SMA Ireland is today deeply concerned at the ongoing conduct of the HSE and Government with regard to the approval of the Spinraza drug treatment for SMA sufferers.
It emerged last night through an article in TheJournal.ie that the HSE may have been deliberately dishonest in public statements regarding Spinraza, seemingly as a PR exercise to avoid criticism and pushback from families and the public. The HSE and Minister should clarify the situation as soon as possible.
The quotes from the article have disturbing implications for the honesty of the HSE in its statements on Spinraza and other rare disease drug cases.
Anton Mannering of SMA Ireland said “All of this is very disturbing and worrying news for anyone with a child with a rare disease and not just those with SMA. Obviously in the first instance, that the Spinraza treatment has been refused here, when it is approved in almost every other EU country, is a scandal in and of itself.”
“The idea that the HSE may have deliberately tried to mislead parents and in particular the media and public about the cost and efficacy of the treatment is absolutely mind blowing, if confirmed. Some people don’t understand families anger and confusion at the refusal decision because they trust the HSE to be honest about these things. It casts a shadow over the veracity of anything the HSE say about the situation including the statements on budget availability.”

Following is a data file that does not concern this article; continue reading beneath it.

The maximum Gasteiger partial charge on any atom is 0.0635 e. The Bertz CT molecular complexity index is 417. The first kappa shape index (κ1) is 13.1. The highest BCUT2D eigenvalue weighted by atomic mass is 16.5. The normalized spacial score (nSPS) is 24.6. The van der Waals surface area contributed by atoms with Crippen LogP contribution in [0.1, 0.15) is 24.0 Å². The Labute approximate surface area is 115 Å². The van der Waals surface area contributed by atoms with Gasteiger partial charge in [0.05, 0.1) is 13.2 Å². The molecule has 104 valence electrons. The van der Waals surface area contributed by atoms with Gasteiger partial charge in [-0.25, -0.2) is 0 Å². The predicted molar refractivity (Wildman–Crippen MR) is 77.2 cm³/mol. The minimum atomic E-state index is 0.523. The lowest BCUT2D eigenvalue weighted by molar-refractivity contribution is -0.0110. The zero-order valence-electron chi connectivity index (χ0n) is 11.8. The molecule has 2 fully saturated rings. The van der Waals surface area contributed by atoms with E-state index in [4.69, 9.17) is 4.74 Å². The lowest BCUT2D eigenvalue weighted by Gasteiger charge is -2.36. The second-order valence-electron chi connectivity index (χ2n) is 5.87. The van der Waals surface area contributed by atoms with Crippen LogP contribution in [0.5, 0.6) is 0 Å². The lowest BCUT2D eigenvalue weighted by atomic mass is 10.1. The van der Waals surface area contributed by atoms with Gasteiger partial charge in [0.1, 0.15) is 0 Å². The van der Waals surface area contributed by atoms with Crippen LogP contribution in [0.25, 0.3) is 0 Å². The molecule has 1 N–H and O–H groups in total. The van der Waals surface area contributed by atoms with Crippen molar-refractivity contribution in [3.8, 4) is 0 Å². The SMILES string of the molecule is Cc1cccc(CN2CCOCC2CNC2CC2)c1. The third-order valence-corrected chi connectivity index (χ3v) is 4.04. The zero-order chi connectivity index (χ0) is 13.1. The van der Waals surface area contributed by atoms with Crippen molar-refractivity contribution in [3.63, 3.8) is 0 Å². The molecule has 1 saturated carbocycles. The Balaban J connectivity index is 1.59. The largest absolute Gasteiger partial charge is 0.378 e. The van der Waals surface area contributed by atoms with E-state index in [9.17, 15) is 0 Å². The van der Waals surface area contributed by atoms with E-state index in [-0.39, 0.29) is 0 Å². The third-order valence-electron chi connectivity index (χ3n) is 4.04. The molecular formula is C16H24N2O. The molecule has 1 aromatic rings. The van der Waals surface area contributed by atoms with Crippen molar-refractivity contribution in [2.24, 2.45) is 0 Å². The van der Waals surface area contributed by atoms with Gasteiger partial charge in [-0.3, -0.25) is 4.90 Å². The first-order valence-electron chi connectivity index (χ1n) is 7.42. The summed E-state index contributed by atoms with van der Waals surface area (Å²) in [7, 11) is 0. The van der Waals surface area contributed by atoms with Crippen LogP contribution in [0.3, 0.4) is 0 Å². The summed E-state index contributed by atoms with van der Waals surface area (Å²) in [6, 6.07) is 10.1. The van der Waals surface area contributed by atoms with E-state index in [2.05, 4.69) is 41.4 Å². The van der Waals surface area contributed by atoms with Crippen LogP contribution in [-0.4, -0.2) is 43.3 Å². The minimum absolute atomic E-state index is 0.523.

“It is doubly worrying as this seems to have been done as part of a deliberate PR exercise starting on the same day the notification of refusal came out. Some very hard questions need to be asked and answered and we urge our public representatives to do so.”
SMA Ireland urges everyone to contact your local TD and ask them to question the Minister about the matter.
From the TheJournal.ie article below:
“Biogen said it is “genuinely surprised” by the HSE’s statement. “The figures referenced are at least six months out of date. In terms of efficacy, the effectiveness of nusinersen in type II/III SMA patients is supported by a randomised clinical trial in the same way that efficacy has been demonstrated in type I SMA patients,” a statement notes.
It adds that both trials were stopped early on the advice of the US Food and Drug Administration and the European Medicines Agency “given the strength of the interim results”.
The statement also notes that Spinraza has been approved for reimbursement in 25 other European countries, saying the price being paid in those countries is in line with what was offered to the HSE after negotiations.
Biogen recognises that this decision marks a deeply concerning day for SMA patients and their families, and we share that concern: Ireland is now significantly behind many parts of the world in making nusinersen available.
Biogen asked the HSE to re-enter discussions “as a matter of utmost priority”.